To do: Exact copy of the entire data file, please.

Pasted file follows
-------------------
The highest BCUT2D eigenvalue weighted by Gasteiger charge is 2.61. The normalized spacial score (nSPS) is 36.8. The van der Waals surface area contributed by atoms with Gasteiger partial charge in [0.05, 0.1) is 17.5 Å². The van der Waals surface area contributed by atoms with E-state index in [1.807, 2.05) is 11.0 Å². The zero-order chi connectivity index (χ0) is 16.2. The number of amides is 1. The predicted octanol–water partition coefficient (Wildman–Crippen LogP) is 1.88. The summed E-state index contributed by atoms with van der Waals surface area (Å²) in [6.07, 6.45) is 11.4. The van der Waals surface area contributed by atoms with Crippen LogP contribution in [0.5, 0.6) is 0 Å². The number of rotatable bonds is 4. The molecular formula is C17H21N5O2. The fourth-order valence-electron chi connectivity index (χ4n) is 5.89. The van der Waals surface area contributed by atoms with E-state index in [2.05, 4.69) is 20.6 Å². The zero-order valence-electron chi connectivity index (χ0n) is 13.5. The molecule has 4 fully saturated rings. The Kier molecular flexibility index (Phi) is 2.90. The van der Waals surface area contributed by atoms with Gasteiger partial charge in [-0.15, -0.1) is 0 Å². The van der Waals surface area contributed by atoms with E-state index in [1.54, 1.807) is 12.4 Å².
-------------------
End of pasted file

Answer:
The highest BCUT2D eigenvalue weighted by Gasteiger charge is 2.61. The normalized spacial score (nSPS) is 36.8. The van der Waals surface area contributed by atoms with Gasteiger partial charge in [0.05, 0.1) is 17.5 Å². The van der Waals surface area contributed by atoms with E-state index in [1.807, 2.05) is 11.0 Å². The zero-order chi connectivity index (χ0) is 16.2. The number of amides is 1. The predicted octanol–water partition coefficient (Wildman–Crippen LogP) is 1.88. The summed E-state index contributed by atoms with van der Waals surface area (Å²) in [6.07, 6.45) is 11.4. The van der Waals surface area contributed by atoms with Crippen LogP contribution in [0.5, 0.6) is 0 Å². The number of rotatable bonds is 4. The molecular formula is C17H21N5O2. The fourth-order valence-electron chi connectivity index (χ4n) is 5.89. The van der Waals surface area contributed by atoms with E-state index in [2.05, 4.69) is 20.6 Å². The zero-order valence-electron chi connectivity index (χ0n) is 13.5. The molecule has 4 fully saturated rings. The Kier molecular flexibility index (Phi) is 2.90. The van der Waals surface area contributed by atoms with Gasteiger partial charge in [-0.15, -0.1) is 0 Å². The van der Waals surface area contributed by atoms with E-state index in [1.54, 1.807) is 12.4 Å².